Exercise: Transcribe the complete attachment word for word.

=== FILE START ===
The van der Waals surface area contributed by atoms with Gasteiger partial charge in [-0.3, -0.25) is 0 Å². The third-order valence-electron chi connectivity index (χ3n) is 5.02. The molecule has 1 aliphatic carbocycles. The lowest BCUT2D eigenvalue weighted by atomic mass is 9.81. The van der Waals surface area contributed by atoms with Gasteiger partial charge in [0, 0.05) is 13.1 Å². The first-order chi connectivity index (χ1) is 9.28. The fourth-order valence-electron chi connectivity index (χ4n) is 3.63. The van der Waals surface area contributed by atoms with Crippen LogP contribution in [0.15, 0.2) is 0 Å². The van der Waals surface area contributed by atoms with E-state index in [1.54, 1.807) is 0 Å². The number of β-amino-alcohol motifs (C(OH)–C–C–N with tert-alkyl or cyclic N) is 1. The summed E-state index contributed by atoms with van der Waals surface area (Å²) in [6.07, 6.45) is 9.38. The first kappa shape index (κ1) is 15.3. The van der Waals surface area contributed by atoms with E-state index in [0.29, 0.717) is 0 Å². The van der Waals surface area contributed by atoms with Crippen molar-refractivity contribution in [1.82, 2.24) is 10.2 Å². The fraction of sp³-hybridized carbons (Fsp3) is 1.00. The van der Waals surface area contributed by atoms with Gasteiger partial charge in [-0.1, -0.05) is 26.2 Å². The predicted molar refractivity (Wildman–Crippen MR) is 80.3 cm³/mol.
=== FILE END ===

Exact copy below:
The van der Waals surface area contributed by atoms with Gasteiger partial charge in [-0.3, -0.25) is 0 Å². The third-order valence-electron chi connectivity index (χ3n) is 5.02. The molecule has 1 aliphatic carbocycles. The lowest BCUT2D eigenvalue weighted by atomic mass is 9.81. The van der Waals surface area contributed by atoms with Gasteiger partial charge in [0, 0.05) is 13.1 Å². The first-order chi connectivity index (χ1) is 9.28. The fourth-order valence-electron chi connectivity index (χ4n) is 3.63. The van der Waals surface area contributed by atoms with Crippen LogP contribution in [0.15, 0.2) is 0 Å². The van der Waals surface area contributed by atoms with E-state index in [1.54, 1.807) is 0 Å². The number of β-amino-alcohol motifs (C(OH)–C–C–N with tert-alkyl or cyclic N) is 1. The summed E-state index contributed by atoms with van der Waals surface area (Å²) in [6.07, 6.45) is 9.38. The first kappa shape index (κ1) is 15.3. The van der Waals surface area contributed by atoms with E-state index in [0.29, 0.717) is 0 Å². The van der Waals surface area contributed by atoms with Crippen molar-refractivity contribution in [1.82, 2.24) is 10.2 Å². The fraction of sp³-hybridized carbons (Fsp3) is 1.00. The van der Waals surface area contributed by atoms with Gasteiger partial charge in [-0.1, -0.05) is 26.2 Å². The predicted molar refractivity (Wildman–Crippen MR) is 80.3 cm³/mol.